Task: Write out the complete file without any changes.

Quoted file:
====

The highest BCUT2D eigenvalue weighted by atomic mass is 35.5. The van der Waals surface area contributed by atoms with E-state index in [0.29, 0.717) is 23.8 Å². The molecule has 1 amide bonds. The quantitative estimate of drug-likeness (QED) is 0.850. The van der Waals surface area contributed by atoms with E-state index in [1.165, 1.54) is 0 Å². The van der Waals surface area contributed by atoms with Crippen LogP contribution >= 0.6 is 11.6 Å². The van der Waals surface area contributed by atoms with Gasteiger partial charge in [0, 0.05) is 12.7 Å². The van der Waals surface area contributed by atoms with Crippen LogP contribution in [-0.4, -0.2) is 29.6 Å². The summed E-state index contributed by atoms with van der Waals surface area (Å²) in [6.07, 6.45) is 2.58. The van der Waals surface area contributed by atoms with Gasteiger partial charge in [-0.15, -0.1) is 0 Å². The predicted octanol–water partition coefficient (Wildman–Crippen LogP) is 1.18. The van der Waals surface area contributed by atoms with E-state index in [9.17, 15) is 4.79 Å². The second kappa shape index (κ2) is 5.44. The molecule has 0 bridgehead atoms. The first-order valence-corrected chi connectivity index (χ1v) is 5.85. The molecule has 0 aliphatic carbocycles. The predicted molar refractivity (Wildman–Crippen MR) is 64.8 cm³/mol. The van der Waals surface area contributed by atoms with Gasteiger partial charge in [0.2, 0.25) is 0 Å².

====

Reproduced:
The highest BCUT2D eigenvalue weighted by atomic mass is 35.5. The van der Waals surface area contributed by atoms with E-state index in [0.29, 0.717) is 23.8 Å². The molecule has 1 amide bonds. The quantitative estimate of drug-likeness (QED) is 0.850. The van der Waals surface area contributed by atoms with E-state index in [1.165, 1.54) is 0 Å². The van der Waals surface area contributed by atoms with Crippen LogP contribution >= 0.6 is 11.6 Å². The van der Waals surface area contributed by atoms with Gasteiger partial charge in [0, 0.05) is 12.7 Å². The van der Waals surface area contributed by atoms with Crippen LogP contribution in [-0.4, -0.2) is 29.6 Å². The summed E-state index contributed by atoms with van der Waals surface area (Å²) in [6.07, 6.45) is 2.58. The van der Waals surface area contributed by atoms with Gasteiger partial charge in [-0.15, -0.1) is 0 Å². The predicted octanol–water partition coefficient (Wildman–Crippen LogP) is 1.18. The van der Waals surface area contributed by atoms with E-state index in [9.17, 15) is 4.79 Å². The second kappa shape index (κ2) is 5.44. The molecule has 0 bridgehead atoms. The first-order valence-corrected chi connectivity index (χ1v) is 5.85. The molecule has 0 aliphatic carbocycles. The predicted molar refractivity (Wildman–Crippen MR) is 64.8 cm³/mol. The van der Waals surface area contributed by atoms with Gasteiger partial charge in [0.2, 0.25) is 0 Å².